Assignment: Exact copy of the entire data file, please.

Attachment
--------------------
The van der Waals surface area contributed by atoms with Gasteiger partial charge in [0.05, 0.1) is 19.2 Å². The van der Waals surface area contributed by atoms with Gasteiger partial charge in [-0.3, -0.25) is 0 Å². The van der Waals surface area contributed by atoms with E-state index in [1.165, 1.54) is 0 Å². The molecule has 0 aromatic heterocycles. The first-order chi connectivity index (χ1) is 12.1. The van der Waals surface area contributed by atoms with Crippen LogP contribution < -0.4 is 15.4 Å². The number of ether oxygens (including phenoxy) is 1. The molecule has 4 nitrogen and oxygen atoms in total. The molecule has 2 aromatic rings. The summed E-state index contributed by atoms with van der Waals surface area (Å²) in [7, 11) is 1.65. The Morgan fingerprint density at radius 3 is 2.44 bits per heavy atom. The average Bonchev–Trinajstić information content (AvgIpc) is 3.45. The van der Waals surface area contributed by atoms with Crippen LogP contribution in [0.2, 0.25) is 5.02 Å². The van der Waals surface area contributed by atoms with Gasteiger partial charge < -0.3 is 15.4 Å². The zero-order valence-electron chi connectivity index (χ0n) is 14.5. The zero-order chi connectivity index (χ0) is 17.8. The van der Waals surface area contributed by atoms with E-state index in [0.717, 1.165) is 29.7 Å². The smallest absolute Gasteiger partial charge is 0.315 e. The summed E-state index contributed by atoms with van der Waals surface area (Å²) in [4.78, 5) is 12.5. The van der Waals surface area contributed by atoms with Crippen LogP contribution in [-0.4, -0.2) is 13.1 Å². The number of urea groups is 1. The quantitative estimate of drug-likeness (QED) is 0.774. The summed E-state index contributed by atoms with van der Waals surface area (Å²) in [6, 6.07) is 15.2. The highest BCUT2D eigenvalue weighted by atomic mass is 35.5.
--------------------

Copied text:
The van der Waals surface area contributed by atoms with Gasteiger partial charge in [0.05, 0.1) is 19.2 Å². The van der Waals surface area contributed by atoms with Gasteiger partial charge in [-0.3, -0.25) is 0 Å². The van der Waals surface area contributed by atoms with E-state index in [1.165, 1.54) is 0 Å². The molecule has 0 aromatic heterocycles. The first-order chi connectivity index (χ1) is 12.1. The van der Waals surface area contributed by atoms with Crippen LogP contribution < -0.4 is 15.4 Å². The number of ether oxygens (including phenoxy) is 1. The molecule has 4 nitrogen and oxygen atoms in total. The molecule has 2 aromatic rings. The summed E-state index contributed by atoms with van der Waals surface area (Å²) in [7, 11) is 1.65. The Morgan fingerprint density at radius 3 is 2.44 bits per heavy atom. The average Bonchev–Trinajstić information content (AvgIpc) is 3.45. The van der Waals surface area contributed by atoms with Crippen LogP contribution in [0.2, 0.25) is 5.02 Å². The van der Waals surface area contributed by atoms with Gasteiger partial charge < -0.3 is 15.4 Å². The zero-order valence-electron chi connectivity index (χ0n) is 14.5. The zero-order chi connectivity index (χ0) is 17.8. The van der Waals surface area contributed by atoms with E-state index in [0.717, 1.165) is 29.7 Å². The smallest absolute Gasteiger partial charge is 0.315 e. The summed E-state index contributed by atoms with van der Waals surface area (Å²) in [4.78, 5) is 12.5. The van der Waals surface area contributed by atoms with Crippen LogP contribution in [-0.4, -0.2) is 13.1 Å². The number of urea groups is 1. The quantitative estimate of drug-likeness (QED) is 0.774. The summed E-state index contributed by atoms with van der Waals surface area (Å²) in [6, 6.07) is 15.2. The highest BCUT2D eigenvalue weighted by atomic mass is 35.5.